It is a great occasion that the Met has brought back this wonderful, imaginative production. Carsen sees Faust’s world as a vast baroque theater. Angels inhabit theater boxes. Processions are borne through the streets as in a religious mystery play, and their themes (Adam and Eve) are mimicked in the seduction of Margherita by Faust. The passing of time is a small turntable with apple trees and, later, barren trees and cobwebs. The witches’ sabbath is an underwear fetish party. The classical sabbath is a ballet divertimento. Helen of Troy a nineteenth-century prima donna, given roses by adoring vassals in black tie. The one concession to the standards of 2018 is to have Mefistofele bare to the waist, even when wearing a floor-length red cape and gloves. It looks sumptuous and has been sumptuously directed and choreographed, and the chorus sing like angels when playing devils or angels, peasants or gods.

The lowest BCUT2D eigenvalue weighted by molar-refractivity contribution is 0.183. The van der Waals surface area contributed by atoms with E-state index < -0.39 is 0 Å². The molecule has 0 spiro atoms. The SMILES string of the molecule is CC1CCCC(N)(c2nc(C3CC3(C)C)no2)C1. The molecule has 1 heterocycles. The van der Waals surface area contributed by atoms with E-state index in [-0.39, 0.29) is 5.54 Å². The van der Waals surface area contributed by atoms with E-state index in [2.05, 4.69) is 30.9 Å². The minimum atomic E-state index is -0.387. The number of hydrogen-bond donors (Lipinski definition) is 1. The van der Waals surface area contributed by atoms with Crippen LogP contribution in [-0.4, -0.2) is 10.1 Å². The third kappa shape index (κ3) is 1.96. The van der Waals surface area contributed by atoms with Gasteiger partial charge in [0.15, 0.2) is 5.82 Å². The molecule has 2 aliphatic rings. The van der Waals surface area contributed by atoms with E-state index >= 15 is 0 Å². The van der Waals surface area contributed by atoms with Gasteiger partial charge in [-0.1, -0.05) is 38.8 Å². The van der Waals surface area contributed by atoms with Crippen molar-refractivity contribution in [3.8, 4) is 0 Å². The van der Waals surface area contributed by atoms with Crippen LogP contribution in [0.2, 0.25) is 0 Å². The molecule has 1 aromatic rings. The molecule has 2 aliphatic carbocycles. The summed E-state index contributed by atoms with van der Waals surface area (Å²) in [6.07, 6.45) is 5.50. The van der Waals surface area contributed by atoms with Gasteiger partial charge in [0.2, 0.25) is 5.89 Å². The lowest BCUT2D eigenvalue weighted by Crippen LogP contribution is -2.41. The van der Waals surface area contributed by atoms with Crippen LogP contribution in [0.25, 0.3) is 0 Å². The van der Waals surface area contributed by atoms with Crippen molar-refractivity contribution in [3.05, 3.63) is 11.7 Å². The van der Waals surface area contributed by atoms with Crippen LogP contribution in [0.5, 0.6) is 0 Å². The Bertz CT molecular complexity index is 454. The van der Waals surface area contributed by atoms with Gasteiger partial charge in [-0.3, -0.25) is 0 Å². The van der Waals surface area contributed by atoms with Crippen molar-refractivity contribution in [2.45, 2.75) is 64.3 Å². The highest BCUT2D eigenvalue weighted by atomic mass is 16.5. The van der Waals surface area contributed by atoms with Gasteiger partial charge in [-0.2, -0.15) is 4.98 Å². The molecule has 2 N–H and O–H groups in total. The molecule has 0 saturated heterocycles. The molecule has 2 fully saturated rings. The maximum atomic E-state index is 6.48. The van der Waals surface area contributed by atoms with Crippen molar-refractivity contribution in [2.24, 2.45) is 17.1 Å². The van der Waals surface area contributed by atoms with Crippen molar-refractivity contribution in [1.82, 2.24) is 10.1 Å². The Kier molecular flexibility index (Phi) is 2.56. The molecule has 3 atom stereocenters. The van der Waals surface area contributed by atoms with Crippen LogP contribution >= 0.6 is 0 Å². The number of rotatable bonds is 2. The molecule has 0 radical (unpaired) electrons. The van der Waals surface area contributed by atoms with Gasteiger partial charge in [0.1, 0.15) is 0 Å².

But all this is mere setting for a cast of vocal soloists who simply aren’t up to the work. Mefistofele, rich as it is in dramatic set pieces and choral and orchestral scenery, is far enough from the mainstream of tuneful pleasure that it does not really land unless performed by the sort of brilliant star singer who can give the material an extra edge. In the title role, you need a Chaliapin or a Siepi—in more recent times, a Treigle, a Ramey, a Furlanetto. Tebaldi, Caballé and, in these parts, Cruz-Romo and Swenson were renowned for the double-role of Margherita and Elena. Suave tenors like Domingo have won plaudits as Faust.